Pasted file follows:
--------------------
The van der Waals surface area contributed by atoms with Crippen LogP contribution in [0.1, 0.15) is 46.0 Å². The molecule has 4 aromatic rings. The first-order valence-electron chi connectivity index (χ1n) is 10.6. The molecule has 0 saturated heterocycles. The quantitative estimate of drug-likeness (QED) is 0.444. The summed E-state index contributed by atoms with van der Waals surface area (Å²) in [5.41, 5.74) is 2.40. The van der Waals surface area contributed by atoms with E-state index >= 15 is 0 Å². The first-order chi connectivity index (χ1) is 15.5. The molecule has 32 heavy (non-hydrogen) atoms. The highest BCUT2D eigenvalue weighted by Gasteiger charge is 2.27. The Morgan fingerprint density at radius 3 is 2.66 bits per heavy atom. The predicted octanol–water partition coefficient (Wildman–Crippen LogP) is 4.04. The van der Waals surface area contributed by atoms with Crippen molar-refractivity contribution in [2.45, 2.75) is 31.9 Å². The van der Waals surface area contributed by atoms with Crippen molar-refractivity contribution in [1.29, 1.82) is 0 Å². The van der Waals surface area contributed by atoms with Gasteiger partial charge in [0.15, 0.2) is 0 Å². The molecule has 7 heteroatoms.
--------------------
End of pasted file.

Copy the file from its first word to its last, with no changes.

The van der Waals surface area contributed by atoms with Crippen LogP contribution in [0.1, 0.15) is 46.0 Å². The molecule has 4 aromatic rings. The first-order valence-electron chi connectivity index (χ1n) is 10.6. The molecule has 0 saturated heterocycles. The quantitative estimate of drug-likeness (QED) is 0.444. The summed E-state index contributed by atoms with van der Waals surface area (Å²) in [5.41, 5.74) is 2.40. The van der Waals surface area contributed by atoms with E-state index >= 15 is 0 Å². The first-order chi connectivity index (χ1) is 15.5. The molecule has 32 heavy (non-hydrogen) atoms. The highest BCUT2D eigenvalue weighted by Gasteiger charge is 2.27. The Morgan fingerprint density at radius 3 is 2.66 bits per heavy atom. The predicted octanol–water partition coefficient (Wildman–Crippen LogP) is 4.04. The van der Waals surface area contributed by atoms with Crippen molar-refractivity contribution in [2.45, 2.75) is 31.9 Å². The van der Waals surface area contributed by atoms with Crippen molar-refractivity contribution in [1.29, 1.82) is 0 Å². The van der Waals surface area contributed by atoms with Gasteiger partial charge in [0.15, 0.2) is 0 Å². The molecule has 7 heteroatoms.